Paging through the same book more than once is normal — especially if it’s a dictionary, a reference handbook, a cookbook or a book of poetry. Who can always recall how to spell “tchotchke” . . . or correct verb usage with collective nouns . . . or a recipe that one only makes occasionally. . . or one’s favorite poems? But a novel? As it is, I have a tower-like stack of unread novels on my nightstand, so why would I ever re-read one?
When I was teaching English and journalism, reading To Kill a Mockingbird, Cannery Row,
Of Mice and Men — or other books on the semester’s syllabus — one time was sufficient. After all, I had outlines and quizzes from previous years that I could adapt to my current classes. But during discussions, a student would bring up a point that prompted me to re-read a chapter or two. Or a book club member would take a different stance on a character, and I’d go home and re-read a few passages. But re-read an entire novel all on my own for no reason? Well, I have.
Over the years, I’ve re-read a few novels that I’ve enjoyed — simply for pleasure. And what’s more, I often learned something new the second time around. John Steinbeck’s The Grapes of Wrath, with its family dynamics and social issues, was almost too much to digest in one reading. Tom Wolfe’s Bonfire of the Vanities had such memorable characters whose nuances and back stories grew clearer the second time around. The subtle wordplay — ‘trippingly on the tongue’ — seemed more direct when I re-read Vladimir Nabokov’s Lolita.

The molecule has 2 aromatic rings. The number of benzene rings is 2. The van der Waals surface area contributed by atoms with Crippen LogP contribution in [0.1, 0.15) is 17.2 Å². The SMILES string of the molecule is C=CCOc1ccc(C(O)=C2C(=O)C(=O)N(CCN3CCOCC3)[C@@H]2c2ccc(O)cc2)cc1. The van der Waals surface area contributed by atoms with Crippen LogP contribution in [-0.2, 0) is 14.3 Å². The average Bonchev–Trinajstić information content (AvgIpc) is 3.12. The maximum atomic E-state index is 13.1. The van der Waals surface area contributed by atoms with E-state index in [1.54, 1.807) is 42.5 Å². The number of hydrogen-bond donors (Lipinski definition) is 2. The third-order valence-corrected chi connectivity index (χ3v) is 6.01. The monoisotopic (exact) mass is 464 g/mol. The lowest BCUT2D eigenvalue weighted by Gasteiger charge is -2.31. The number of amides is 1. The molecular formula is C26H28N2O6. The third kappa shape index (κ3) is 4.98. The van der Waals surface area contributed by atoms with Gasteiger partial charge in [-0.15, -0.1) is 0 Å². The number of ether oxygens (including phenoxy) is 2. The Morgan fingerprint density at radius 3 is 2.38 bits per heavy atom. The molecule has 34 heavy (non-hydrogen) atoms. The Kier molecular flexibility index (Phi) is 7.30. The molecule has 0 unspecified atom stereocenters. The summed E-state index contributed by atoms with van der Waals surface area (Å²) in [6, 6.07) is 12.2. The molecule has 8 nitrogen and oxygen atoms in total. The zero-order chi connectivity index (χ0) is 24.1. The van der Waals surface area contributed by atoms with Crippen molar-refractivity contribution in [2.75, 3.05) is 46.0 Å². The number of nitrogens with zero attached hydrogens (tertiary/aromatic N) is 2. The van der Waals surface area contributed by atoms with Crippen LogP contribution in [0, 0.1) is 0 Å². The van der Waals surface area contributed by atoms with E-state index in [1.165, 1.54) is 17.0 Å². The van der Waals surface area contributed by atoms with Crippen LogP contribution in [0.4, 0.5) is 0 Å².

Different ages and stages of our lives can also prompt us to re-read a novel and have an epiphany. When I was eleven, I read The Sun Also Rises because my brother, who was ten years older, had left it behind. Thankfully, I re-read it as an adult. And after re-reading Nikos Kazantzakis’s Zorba the Greek, J.W.Lambert’s Sunday Times review became even more poignant: “The sense of life as a feast to be savoured is strong in this enjoyable book, so full of pleasure in rain and sunshine, dawn and dusk, food and drink.”
Life truly is a feast. Reading — and re-reading — can be one, too.